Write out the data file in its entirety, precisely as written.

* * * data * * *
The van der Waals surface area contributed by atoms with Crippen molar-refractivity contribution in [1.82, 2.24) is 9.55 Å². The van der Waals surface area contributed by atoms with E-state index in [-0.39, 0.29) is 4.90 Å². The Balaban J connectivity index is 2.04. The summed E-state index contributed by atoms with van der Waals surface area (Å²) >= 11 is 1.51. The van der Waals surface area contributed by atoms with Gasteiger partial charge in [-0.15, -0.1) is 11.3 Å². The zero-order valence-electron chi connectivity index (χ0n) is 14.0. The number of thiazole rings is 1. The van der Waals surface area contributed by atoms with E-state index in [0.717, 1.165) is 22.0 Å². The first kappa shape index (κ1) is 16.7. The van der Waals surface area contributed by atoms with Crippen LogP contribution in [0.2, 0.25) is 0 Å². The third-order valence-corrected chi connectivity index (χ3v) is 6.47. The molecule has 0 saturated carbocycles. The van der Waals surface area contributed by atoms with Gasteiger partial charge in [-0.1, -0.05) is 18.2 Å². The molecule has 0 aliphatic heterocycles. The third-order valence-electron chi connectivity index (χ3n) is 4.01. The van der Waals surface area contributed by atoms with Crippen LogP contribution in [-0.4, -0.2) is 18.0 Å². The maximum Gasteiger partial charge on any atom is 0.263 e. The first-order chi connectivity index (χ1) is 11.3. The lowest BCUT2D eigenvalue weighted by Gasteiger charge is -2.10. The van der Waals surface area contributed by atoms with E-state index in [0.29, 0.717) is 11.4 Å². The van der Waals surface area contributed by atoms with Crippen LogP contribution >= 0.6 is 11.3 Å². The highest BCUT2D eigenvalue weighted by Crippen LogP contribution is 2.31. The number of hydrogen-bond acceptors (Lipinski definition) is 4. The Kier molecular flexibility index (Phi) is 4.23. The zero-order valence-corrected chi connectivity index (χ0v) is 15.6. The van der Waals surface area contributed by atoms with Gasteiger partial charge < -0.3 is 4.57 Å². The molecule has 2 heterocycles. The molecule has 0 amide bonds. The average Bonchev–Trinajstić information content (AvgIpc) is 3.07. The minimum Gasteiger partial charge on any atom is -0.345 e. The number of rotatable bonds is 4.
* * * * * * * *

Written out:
The van der Waals surface area contributed by atoms with Crippen molar-refractivity contribution in [1.82, 2.24) is 9.55 Å². The van der Waals surface area contributed by atoms with E-state index in [-0.39, 0.29) is 4.90 Å². The Balaban J connectivity index is 2.04. The summed E-state index contributed by atoms with van der Waals surface area (Å²) >= 11 is 1.51. The van der Waals surface area contributed by atoms with Gasteiger partial charge in [-0.15, -0.1) is 11.3 Å². The zero-order valence-electron chi connectivity index (χ0n) is 14.0. The number of thiazole rings is 1. The van der Waals surface area contributed by atoms with E-state index in [0.717, 1.165) is 22.0 Å². The first kappa shape index (κ1) is 16.7. The van der Waals surface area contributed by atoms with Crippen LogP contribution in [0.2, 0.25) is 0 Å². The third-order valence-corrected chi connectivity index (χ3v) is 6.47. The molecule has 0 saturated carbocycles. The van der Waals surface area contributed by atoms with Gasteiger partial charge in [-0.1, -0.05) is 18.2 Å². The molecule has 0 aliphatic heterocycles. The third-order valence-electron chi connectivity index (χ3n) is 4.01. The van der Waals surface area contributed by atoms with Crippen LogP contribution in [-0.4, -0.2) is 18.0 Å². The maximum Gasteiger partial charge on any atom is 0.263 e. The first-order chi connectivity index (χ1) is 11.3. The lowest BCUT2D eigenvalue weighted by Gasteiger charge is -2.10. The van der Waals surface area contributed by atoms with E-state index in [0.29, 0.717) is 11.4 Å². The van der Waals surface area contributed by atoms with Crippen LogP contribution >= 0.6 is 11.3 Å². The highest BCUT2D eigenvalue weighted by Crippen LogP contribution is 2.31. The number of hydrogen-bond acceptors (Lipinski definition) is 4. The Kier molecular flexibility index (Phi) is 4.23. The zero-order valence-corrected chi connectivity index (χ0v) is 15.6. The van der Waals surface area contributed by atoms with Gasteiger partial charge < -0.3 is 4.57 Å². The molecule has 2 heterocycles. The molecule has 0 amide bonds. The average Bonchev–Trinajstić information content (AvgIpc) is 3.07. The minimum Gasteiger partial charge on any atom is -0.345 e. The number of rotatable bonds is 4.